Common Equine Eye Conditions

If you have ever dealt with an equine eye problem, you know the importance of early recognition and appropriate treatment. Here are some common conditions and how your veterinarian might manage them.
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Common Equine Eye Conditions
Horses are vulnerable to eye trauma because of the size and location of their eyes. | Photo: Courtesy Dr. Brett Robinson

Eye problems in horses are extremely common. Last year alone, our group practice performed 100 eye exams on horses experiencing signs of eye disease or trauma. If you have ever dealt with an equine eye problem, you know the importance of early recognition and appropriate treatment. Here are some common conditions and how your veterinarian might manage them.

The Equine Eye Exam

To begin an eye exam, your vet will review your horse’s medical history. Then he or she will evaluate the horse for comfort and eye symmetry, examine the structures surrounding the eyeball, assess vision and reflexes, apply a fluorescein stain, and examine the back of the inside of the eye using a magnifying lens with a special light source. Certain conditions involve measuring intraocular pressures and dilating the pupil. In all cases treatment goals are to preserve vision, decrease pain, and prevent infection and recurrence.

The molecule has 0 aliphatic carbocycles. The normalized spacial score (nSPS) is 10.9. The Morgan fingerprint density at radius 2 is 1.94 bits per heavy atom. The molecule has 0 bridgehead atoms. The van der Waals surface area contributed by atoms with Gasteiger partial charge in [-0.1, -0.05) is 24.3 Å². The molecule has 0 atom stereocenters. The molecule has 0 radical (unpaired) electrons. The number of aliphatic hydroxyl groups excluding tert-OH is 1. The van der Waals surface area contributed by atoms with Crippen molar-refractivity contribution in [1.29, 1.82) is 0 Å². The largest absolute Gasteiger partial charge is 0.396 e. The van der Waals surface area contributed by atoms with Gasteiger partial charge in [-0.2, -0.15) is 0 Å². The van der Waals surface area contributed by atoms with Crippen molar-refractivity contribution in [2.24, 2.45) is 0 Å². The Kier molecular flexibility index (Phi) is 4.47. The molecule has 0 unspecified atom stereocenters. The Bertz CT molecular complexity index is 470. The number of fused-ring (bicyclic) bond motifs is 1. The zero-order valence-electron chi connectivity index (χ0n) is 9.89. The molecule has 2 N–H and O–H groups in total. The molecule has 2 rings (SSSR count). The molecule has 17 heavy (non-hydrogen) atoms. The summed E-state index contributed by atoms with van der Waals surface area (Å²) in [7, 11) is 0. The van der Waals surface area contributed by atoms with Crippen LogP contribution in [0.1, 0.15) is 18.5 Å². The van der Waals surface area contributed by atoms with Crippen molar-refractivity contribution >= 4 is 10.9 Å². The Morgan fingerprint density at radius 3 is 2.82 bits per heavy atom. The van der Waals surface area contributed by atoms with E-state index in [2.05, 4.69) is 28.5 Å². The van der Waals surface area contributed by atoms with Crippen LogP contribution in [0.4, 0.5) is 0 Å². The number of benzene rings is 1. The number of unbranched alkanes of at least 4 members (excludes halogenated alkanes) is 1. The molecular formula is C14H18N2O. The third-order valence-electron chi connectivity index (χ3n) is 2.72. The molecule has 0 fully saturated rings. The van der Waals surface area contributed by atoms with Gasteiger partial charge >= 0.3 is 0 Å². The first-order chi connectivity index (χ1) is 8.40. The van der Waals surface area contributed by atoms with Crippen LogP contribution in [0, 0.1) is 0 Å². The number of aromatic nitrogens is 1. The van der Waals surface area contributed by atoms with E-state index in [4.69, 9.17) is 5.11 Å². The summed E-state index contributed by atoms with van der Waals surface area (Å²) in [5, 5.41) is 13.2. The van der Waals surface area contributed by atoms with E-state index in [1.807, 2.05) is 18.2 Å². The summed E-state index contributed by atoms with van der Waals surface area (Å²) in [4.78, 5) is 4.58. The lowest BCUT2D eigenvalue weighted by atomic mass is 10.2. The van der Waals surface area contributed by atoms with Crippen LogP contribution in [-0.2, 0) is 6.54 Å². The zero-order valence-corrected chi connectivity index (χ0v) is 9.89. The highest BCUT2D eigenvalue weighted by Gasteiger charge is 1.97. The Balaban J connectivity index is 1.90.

Corneal Ulcers

Horses are particularly vulnerable to ocular trauma because their eyes are large and positioned on the sides of the head. Corneal ulcers are one of the most common eye conditions caused by trauma. The cornea is a transparent membrane in the front of the eye. Fluorescein stain dye adheres to defects, making them more visible. Corneal pathology (disease or damage) generally results in opacity, and various color changes can accompany this process. Other signs include squinting, eyelid swelling, and discharge

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Written by:

Brett Robinson, DVM, is an associate veterinarian at San Dieguito Equine Group, in San Marcos, California. Her professional interests include acupuncture, regenerative medicine, and emergency care.

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